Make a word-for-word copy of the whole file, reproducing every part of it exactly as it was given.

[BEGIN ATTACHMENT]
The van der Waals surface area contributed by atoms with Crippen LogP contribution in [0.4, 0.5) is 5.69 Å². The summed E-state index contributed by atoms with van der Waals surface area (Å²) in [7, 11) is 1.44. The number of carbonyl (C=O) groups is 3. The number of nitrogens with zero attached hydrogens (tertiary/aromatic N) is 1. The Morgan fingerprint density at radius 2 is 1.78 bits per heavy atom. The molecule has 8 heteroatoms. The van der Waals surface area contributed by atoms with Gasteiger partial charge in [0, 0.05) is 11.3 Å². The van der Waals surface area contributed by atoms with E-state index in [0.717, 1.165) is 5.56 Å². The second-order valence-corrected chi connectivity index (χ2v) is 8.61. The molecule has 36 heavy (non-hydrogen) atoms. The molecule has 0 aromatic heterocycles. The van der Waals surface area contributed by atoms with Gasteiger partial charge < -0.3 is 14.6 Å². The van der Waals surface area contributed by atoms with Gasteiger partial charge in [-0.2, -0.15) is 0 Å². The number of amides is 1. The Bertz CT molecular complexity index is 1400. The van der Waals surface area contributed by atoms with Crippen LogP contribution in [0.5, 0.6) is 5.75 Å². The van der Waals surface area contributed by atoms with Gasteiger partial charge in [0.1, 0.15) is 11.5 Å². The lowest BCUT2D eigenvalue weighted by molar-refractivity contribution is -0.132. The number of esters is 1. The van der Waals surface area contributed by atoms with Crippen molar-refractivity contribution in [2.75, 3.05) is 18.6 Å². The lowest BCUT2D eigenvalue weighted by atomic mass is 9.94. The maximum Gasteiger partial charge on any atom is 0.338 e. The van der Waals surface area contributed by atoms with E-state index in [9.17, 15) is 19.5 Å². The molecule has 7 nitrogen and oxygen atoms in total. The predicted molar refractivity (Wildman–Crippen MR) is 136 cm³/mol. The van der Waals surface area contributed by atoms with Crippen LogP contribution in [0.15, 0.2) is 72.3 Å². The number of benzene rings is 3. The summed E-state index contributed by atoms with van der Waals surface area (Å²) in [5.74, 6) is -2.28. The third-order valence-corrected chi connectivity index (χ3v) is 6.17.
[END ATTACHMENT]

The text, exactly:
The van der Waals surface area contributed by atoms with Crippen LogP contribution in [0.4, 0.5) is 5.69 Å². The summed E-state index contributed by atoms with van der Waals surface area (Å²) in [7, 11) is 1.44. The number of carbonyl (C=O) groups is 3. The number of nitrogens with zero attached hydrogens (tertiary/aromatic N) is 1. The Morgan fingerprint density at radius 2 is 1.78 bits per heavy atom. The molecule has 8 heteroatoms. The van der Waals surface area contributed by atoms with Gasteiger partial charge in [0, 0.05) is 11.3 Å². The van der Waals surface area contributed by atoms with E-state index in [0.717, 1.165) is 5.56 Å². The second-order valence-corrected chi connectivity index (χ2v) is 8.61. The molecule has 36 heavy (non-hydrogen) atoms. The molecule has 0 aromatic heterocycles. The van der Waals surface area contributed by atoms with Gasteiger partial charge < -0.3 is 14.6 Å². The van der Waals surface area contributed by atoms with Gasteiger partial charge in [-0.2, -0.15) is 0 Å². The number of amides is 1. The Bertz CT molecular complexity index is 1400. The van der Waals surface area contributed by atoms with Crippen LogP contribution in [0.5, 0.6) is 5.75 Å². The van der Waals surface area contributed by atoms with Gasteiger partial charge in [0.1, 0.15) is 11.5 Å². The lowest BCUT2D eigenvalue weighted by molar-refractivity contribution is -0.132. The number of esters is 1. The van der Waals surface area contributed by atoms with Crippen molar-refractivity contribution in [2.75, 3.05) is 18.6 Å². The lowest BCUT2D eigenvalue weighted by atomic mass is 9.94. The maximum Gasteiger partial charge on any atom is 0.338 e. The van der Waals surface area contributed by atoms with E-state index in [9.17, 15) is 19.5 Å². The molecule has 7 nitrogen and oxygen atoms in total. The predicted molar refractivity (Wildman–Crippen MR) is 136 cm³/mol. The van der Waals surface area contributed by atoms with Crippen LogP contribution in [0.15, 0.2) is 72.3 Å². The number of benzene rings is 3. The summed E-state index contributed by atoms with van der Waals surface area (Å²) in [5.74, 6) is -2.28. The third-order valence-corrected chi connectivity index (χ3v) is 6.17.